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The Bangkok Post features the temple of Chaiwattanaram in Ayutthaya, which is the architectural model of the Thai royal crematorium. The wat contains many significant architectural features that encode Hindu and Buddhist beliefs, elements that are commonly found in other Hindu-Buddhist architecture in the region.

Royal crematorium has historical roots
Bangkok Pos, 06 April 2008
Link in Bangkok Post is no longer available

Royal crematorium has historical roots

The architecture of ancient Siam is alive and well, writes Anchalee Kongrut in Ayutthaya
Bangkok Post, 07 April 2008

When King Prasart Thong of Ayutthaya built Wat Chaiwattanaram in 1630, he wanted the structure to accentuate his status as a god-king. Centuries later, the temple was left in a sorry state after two major wars with Burma and constant looting by antique smugglers.

The temple, a symbol of architectural grandeur, is one of the most significant structures in the former capital.

Historians believe that the temple was the original blueprint for royal crematoria, including those for HRH Princess Galyani Vadhana, which is under construction at Sanam Luang, and for the Princess Mother.

”People today assume that Phra Mane is reserved for royal funeral rites. But our ancestors thought differently,” said Roongroj Bhirom-anukul, a history lecturer at Dhurakij Pundit University.

Phra Mane is short for Phra Sumane – the sacred mount that served as the residence of deities in Hindu belief – and it was a symbol of the centre of the universe, he told reporters during a cultural tour in Ayutthaya last week.

A number of kings since the Ayutthaya period built temples and palaces to imitate the Phra Sumane feature – a main pavilion surrounded by eight stupas – which symbolised heaven in Hindu belief.

These ancient structures were used for various purposes, including as campsites for armies before they went off to war. But superstitious beliefs later limited Phra Mane to funerals.

”Phra Mane is architecture which reflects the ancient Hindu belief that kings were divine. Therefore, a king like King Prasart Thong built a structure resembling Phra Sumane to demonstrate his power,” said Mr Roongroj.

Phra Mane or Phra Merumas for kings and senior royal family members are used in royal cremations.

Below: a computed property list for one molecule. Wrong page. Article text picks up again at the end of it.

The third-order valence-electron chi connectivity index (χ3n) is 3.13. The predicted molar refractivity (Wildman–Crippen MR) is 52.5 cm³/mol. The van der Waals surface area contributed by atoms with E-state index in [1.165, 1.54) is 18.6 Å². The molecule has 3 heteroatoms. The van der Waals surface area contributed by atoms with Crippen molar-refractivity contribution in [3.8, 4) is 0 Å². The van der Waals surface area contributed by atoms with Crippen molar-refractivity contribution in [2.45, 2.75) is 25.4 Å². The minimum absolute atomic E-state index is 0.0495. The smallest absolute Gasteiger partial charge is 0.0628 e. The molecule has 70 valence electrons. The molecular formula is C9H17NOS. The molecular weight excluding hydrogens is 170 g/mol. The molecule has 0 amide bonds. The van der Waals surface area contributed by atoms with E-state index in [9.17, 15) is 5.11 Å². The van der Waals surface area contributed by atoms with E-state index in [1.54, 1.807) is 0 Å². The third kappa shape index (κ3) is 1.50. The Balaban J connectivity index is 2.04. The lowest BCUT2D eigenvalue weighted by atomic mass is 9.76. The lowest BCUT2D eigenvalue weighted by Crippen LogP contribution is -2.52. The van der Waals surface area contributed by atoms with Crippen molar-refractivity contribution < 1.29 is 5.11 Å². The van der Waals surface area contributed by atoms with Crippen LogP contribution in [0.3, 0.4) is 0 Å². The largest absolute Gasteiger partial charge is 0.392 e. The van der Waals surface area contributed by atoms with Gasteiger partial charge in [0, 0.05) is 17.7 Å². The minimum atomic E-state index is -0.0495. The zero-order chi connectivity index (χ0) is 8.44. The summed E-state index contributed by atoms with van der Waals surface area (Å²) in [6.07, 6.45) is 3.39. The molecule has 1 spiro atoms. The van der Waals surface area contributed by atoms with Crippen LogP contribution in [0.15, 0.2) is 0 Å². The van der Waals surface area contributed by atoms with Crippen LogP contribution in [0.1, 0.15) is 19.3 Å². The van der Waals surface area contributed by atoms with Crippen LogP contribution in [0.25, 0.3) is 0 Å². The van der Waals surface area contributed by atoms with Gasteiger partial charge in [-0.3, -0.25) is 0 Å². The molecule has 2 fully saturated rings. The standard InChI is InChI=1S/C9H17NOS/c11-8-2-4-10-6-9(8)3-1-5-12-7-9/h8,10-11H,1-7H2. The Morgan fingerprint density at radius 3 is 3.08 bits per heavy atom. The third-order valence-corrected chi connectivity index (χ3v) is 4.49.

Similar beliefs were found in neighbouring countries, including ancient Khmer kingdoms.

King Suriyavarman II, the great Cambodian king, had Angkor Wat built for his funeral.

Angkor Wat was the symbol of the place where the king returned to heaven after his death.

However, Mr Roongroj insisted Wat Chaiwattanaram was not a miniature version of Angkor Wat.

Local artists at that time made some improvisations to incorporate Buddhist beliefs, he said.

The temple had multiple tiers, similar to Angkor Wat but on a smaller scale. Eight miniature stupas around the main pavilion were transformed into galleries, and royal adornments and Buddhist statues decorated with crowns were placed inside.

Mr Roongroj said court craftsmen used the temple as a blueprint for royal crematoria until the reign of King Rama V, over a century ago.

King Rama V saw that a lot of manpower and money was spent on building the royal crematorium for his father, King Rama IV. It was 100 metres high and had eight galleries, plus full-scale decorations.

”It took a lot of money to build the royal crematorium and King Rama V put in his will that his royal crematorium must be a modest and economical one,” said Mr Roongroj.

Architects in later generations omitted the surrounding eight galleries or scaled them down.

Artists have used paintings, decorative motifs and sculptures of deities and mythical animals to create the impression of heaven, including on the royal crematorium now under construction for the late Princess Galyani Vadhana.

The royal cremation of the late princess is expected to take place in October.

Related Books:
Ayutthaya-Venice of the East
The Kingdom of Siam: The Art of Central Thailand, 1350-1800 by F. McGill
Ayutthaya and Sukhothai: World Heritage – Reflections Of The Past (2 Volume Boxed Set)
The Arts of Thailand by S. Van Beek and L. Invernizzi
The Sacred Sculpture of Thailand: The Alexander B. Griswold Collection, the Walters Art Gallery by H. W. Woodward

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